Keep in Touch
รับข่าวสารเรื่องการออกแบบ สถาปัตยกรรม ไลฟ์สไตล์
ทางอีเมล ที่จะส่งตรงถึงคุณทุกเดือน ลงทะเบียนได้ที่ด้านล่างนี้เลย!
Simple living with family and nature is the retirement life that anyone could dream of, including the Saeng Damrong family, where the main residents are a retired couple and three middle-aged sons.
When the house’s living space became inadequate, the new renovation of Baan Sangdamrong began with the desire for each member of the family to have their private corner while still having a common family space. It is a simple, intimate home that is at one with nature in the style of Eco Architect.
Renovate the house to fulfil future needs
With three sons, this house would need to be able to accommodate the expansion of families in the future. Privacy is also an additional challenge, as well as modifying the space from the original house to better suit future use. For example, moving the parents’ bedroom downstairs to accommodate more convenient movement and expanding from one to two bedrooms since elderly people sleep deeper in separate beds, as well as designating the children’s bedrooms separately for mutual privacy.
Originally, the land of the house was about 300 square meters and was designed in an L shape facing north, which is the direction that the wind can flow through. However, it was blocked by the building. Also, there were parking lots on the stilt floor, which were relatively distant from the front entrance, squandering most of the main usable area to the driveways. The residents only saw the driveways surrounding the house. This became the first main issue that the architect addressed and re-layout the original house plan to solve the problem. The parking areas were relocated to the front, adjacent to the main road. The service area and the housekeeper’s room are placed next to the parking area.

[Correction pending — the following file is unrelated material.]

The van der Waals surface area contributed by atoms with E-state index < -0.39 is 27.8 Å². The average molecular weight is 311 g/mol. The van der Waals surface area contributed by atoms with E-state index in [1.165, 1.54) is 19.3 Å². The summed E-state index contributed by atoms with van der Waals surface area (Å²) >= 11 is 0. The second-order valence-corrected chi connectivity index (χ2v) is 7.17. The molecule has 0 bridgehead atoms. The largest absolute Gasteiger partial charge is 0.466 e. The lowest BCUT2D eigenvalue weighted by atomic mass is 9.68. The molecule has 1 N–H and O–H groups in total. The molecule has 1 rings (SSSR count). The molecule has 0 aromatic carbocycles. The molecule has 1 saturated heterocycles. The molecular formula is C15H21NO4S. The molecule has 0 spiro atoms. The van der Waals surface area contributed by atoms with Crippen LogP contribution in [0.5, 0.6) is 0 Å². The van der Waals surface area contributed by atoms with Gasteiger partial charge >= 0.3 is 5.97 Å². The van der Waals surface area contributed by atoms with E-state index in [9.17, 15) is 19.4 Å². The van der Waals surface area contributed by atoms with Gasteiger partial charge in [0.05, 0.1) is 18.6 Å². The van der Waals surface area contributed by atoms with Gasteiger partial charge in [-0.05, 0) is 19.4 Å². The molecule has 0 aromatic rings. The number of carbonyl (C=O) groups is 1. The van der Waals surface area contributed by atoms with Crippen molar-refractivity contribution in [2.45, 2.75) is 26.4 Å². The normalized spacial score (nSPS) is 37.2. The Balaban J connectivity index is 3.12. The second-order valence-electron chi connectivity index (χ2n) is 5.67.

Following that, the architect converted a portion of the L shape on the right into an open green courtyard, allowing air circulation while adding usable space to the left. After renovations, the house turned its back on the street, which satisfied the residents concerned over privacy.
“The house spatial planning is based on flow-influenced thinking, which is usually divided into sections. The first one is the public section including the parking, the entrance hall, and the reception area. Next is a semi-public zone that allows guest access. Before moving to the Private zone, where family members watch movies or work. The zone serves as a family common space. Last are each member’s bedrooms that were designed with a private garden view and were located on different wings of the house to provide privacy for everyone.
Get close and be at one with nature
Since the house is located at the junction of an alley on the south and the main road on the west, the front area in the southwestern part near the parking area, which is oriented in a wind direction, has been transformed into a large green mass to help filter out both noise and dust from the street to entering the house. The house is surrounded by this green landscape from the front gate to the Organic Farm in the back. It not only keeps dust at bay but also gives a garden view for all functions in the house.